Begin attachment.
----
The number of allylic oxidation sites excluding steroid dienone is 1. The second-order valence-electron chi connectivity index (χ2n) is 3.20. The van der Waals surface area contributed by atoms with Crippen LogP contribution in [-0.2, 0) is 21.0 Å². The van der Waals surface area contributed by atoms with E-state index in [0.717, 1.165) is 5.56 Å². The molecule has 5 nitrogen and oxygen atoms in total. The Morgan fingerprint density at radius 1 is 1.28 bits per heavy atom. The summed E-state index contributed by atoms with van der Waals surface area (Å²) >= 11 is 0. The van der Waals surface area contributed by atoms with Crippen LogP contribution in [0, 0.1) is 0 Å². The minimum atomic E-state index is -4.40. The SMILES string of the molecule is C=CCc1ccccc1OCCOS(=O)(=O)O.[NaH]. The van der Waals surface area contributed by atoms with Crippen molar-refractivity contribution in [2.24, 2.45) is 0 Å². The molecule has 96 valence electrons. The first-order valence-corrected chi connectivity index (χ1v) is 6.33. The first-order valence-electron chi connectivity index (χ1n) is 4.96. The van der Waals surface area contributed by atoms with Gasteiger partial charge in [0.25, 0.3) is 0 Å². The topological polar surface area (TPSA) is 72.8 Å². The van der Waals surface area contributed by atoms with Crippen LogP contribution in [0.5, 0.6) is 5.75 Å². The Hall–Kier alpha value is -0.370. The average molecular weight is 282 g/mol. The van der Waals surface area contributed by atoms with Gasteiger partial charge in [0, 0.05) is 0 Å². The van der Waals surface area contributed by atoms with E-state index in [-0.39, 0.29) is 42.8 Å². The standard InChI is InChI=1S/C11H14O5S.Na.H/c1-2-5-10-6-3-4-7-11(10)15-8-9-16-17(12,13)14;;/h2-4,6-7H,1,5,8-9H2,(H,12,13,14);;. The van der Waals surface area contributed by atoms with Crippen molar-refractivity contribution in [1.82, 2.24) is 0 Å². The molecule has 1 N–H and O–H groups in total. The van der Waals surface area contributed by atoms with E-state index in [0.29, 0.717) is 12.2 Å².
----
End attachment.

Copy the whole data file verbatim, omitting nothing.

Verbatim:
The number of allylic oxidation sites excluding steroid dienone is 1. The second-order valence-electron chi connectivity index (χ2n) is 3.20. The van der Waals surface area contributed by atoms with Crippen LogP contribution in [-0.2, 0) is 21.0 Å². The van der Waals surface area contributed by atoms with E-state index in [0.717, 1.165) is 5.56 Å². The molecule has 5 nitrogen and oxygen atoms in total. The Morgan fingerprint density at radius 1 is 1.28 bits per heavy atom. The summed E-state index contributed by atoms with van der Waals surface area (Å²) >= 11 is 0. The van der Waals surface area contributed by atoms with Crippen LogP contribution in [0, 0.1) is 0 Å². The minimum atomic E-state index is -4.40. The SMILES string of the molecule is C=CCc1ccccc1OCCOS(=O)(=O)O.[NaH]. The van der Waals surface area contributed by atoms with Crippen molar-refractivity contribution in [2.24, 2.45) is 0 Å². The molecule has 96 valence electrons. The first-order valence-corrected chi connectivity index (χ1v) is 6.33. The first-order valence-electron chi connectivity index (χ1n) is 4.96. The van der Waals surface area contributed by atoms with Gasteiger partial charge in [0.25, 0.3) is 0 Å². The topological polar surface area (TPSA) is 72.8 Å². The van der Waals surface area contributed by atoms with Crippen LogP contribution in [0.5, 0.6) is 5.75 Å². The Hall–Kier alpha value is -0.370. The average molecular weight is 282 g/mol. The van der Waals surface area contributed by atoms with Gasteiger partial charge in [0, 0.05) is 0 Å². The van der Waals surface area contributed by atoms with E-state index in [-0.39, 0.29) is 42.8 Å². The standard InChI is InChI=1S/C11H14O5S.Na.H/c1-2-5-10-6-3-4-7-11(10)15-8-9-16-17(12,13)14;;/h2-4,6-7H,1,5,8-9H2,(H,12,13,14);;. The van der Waals surface area contributed by atoms with Crippen molar-refractivity contribution in [1.82, 2.24) is 0 Å². The molecule has 1 N–H and O–H groups in total. The van der Waals surface area contributed by atoms with E-state index in [0.29, 0.717) is 12.2 Å².